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Journal of Failure Analysis and Prevention

, Volume 14, Issue 4, pp 461–463 | Cite as

Industry Updates

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Revolutionary Nuclear Radiation Detector Hits the Market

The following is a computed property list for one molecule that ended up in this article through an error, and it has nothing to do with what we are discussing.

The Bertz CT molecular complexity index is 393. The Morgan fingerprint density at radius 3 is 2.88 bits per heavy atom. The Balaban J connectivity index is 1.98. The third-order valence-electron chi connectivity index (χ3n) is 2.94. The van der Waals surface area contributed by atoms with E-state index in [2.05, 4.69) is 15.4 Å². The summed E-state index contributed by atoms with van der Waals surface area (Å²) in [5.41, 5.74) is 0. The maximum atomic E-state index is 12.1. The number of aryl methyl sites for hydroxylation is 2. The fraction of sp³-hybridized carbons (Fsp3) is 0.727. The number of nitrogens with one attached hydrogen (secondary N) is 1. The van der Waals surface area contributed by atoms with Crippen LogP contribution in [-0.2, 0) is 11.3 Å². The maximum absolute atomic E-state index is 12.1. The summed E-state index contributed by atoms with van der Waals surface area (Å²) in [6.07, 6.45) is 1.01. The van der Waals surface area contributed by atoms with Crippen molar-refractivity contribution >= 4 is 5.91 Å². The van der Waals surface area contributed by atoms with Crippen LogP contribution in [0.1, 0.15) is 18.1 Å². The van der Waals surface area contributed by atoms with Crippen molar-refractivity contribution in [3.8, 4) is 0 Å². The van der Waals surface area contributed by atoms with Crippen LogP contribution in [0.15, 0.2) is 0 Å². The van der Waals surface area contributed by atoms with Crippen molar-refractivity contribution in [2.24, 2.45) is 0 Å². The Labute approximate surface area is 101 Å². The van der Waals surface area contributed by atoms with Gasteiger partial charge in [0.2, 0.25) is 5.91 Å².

A handheld radiation camera developed by University of Michigan engineering researchers offers nuclear plant operators a faster way to find potentially dangerous hot spots and leaky fuel rods. The Polaris-H detector lays a gamma-ray map over an image of a room, pinpointing and identifying radiation sources with unprecedented precision. At least five U.S. nuclear power plants are using versions of the camera, which is now available commercially through the U-M spinoff company H3D. “This technology enables people to ‘see’ radiation,” said Zhong He, a professor of nuclear engineering and radiological sciences at U-M and Chairman of H3D. “This should enable the early detection of leaks by locating abnormal radiation, a much better understanding of radiation sources to protect workers, and it could be a tool for the cleanup effort of nuclear waste and fallout, such as in Fukushima in Japan.” Radiation safety professionals have called...

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